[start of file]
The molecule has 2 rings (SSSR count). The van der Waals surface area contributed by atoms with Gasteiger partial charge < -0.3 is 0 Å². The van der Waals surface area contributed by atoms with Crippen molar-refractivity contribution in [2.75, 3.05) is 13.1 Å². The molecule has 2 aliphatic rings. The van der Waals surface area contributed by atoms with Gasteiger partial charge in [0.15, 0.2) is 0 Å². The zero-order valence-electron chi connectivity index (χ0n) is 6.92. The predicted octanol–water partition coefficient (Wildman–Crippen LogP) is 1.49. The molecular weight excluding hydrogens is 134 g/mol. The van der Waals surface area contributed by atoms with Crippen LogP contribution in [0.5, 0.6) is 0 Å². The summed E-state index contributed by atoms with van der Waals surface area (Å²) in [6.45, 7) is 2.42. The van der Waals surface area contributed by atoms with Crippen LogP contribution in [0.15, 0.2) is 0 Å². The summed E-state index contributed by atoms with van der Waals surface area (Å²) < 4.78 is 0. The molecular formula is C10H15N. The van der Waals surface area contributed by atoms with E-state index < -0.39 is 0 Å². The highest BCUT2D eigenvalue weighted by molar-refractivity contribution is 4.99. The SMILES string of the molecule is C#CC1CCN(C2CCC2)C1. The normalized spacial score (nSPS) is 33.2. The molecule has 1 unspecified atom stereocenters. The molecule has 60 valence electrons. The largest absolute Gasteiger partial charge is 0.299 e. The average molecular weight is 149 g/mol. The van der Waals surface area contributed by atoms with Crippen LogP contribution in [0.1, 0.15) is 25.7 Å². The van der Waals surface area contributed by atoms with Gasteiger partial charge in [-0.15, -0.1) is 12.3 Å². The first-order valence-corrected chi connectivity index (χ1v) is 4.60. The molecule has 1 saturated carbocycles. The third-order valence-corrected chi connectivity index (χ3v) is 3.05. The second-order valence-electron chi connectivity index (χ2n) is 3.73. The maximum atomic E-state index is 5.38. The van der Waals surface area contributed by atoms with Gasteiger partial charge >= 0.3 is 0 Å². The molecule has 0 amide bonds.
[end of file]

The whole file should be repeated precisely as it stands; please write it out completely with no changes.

The molecule has 2 rings (SSSR count). The van der Waals surface area contributed by atoms with Gasteiger partial charge < -0.3 is 0 Å². The van der Waals surface area contributed by atoms with Crippen molar-refractivity contribution in [2.75, 3.05) is 13.1 Å². The molecule has 2 aliphatic rings. The van der Waals surface area contributed by atoms with Gasteiger partial charge in [0.15, 0.2) is 0 Å². The zero-order valence-electron chi connectivity index (χ0n) is 6.92. The predicted octanol–water partition coefficient (Wildman–Crippen LogP) is 1.49. The molecular weight excluding hydrogens is 134 g/mol. The van der Waals surface area contributed by atoms with Crippen LogP contribution in [0.5, 0.6) is 0 Å². The summed E-state index contributed by atoms with van der Waals surface area (Å²) in [6.45, 7) is 2.42. The van der Waals surface area contributed by atoms with Crippen LogP contribution in [0.15, 0.2) is 0 Å². The summed E-state index contributed by atoms with van der Waals surface area (Å²) < 4.78 is 0. The molecular formula is C10H15N. The van der Waals surface area contributed by atoms with E-state index < -0.39 is 0 Å². The highest BCUT2D eigenvalue weighted by molar-refractivity contribution is 4.99. The SMILES string of the molecule is C#CC1CCN(C2CCC2)C1. The normalized spacial score (nSPS) is 33.2. The molecule has 1 unspecified atom stereocenters. The molecule has 60 valence electrons. The largest absolute Gasteiger partial charge is 0.299 e. The average molecular weight is 149 g/mol. The van der Waals surface area contributed by atoms with Crippen LogP contribution in [0.1, 0.15) is 25.7 Å². The van der Waals surface area contributed by atoms with Gasteiger partial charge in [-0.15, -0.1) is 12.3 Å². The first-order valence-corrected chi connectivity index (χ1v) is 4.60. The molecule has 1 saturated carbocycles. The third-order valence-corrected chi connectivity index (χ3v) is 3.05. The second-order valence-electron chi connectivity index (χ2n) is 3.73. The maximum atomic E-state index is 5.38. The van der Waals surface area contributed by atoms with Gasteiger partial charge >= 0.3 is 0 Å². The molecule has 0 amide bonds.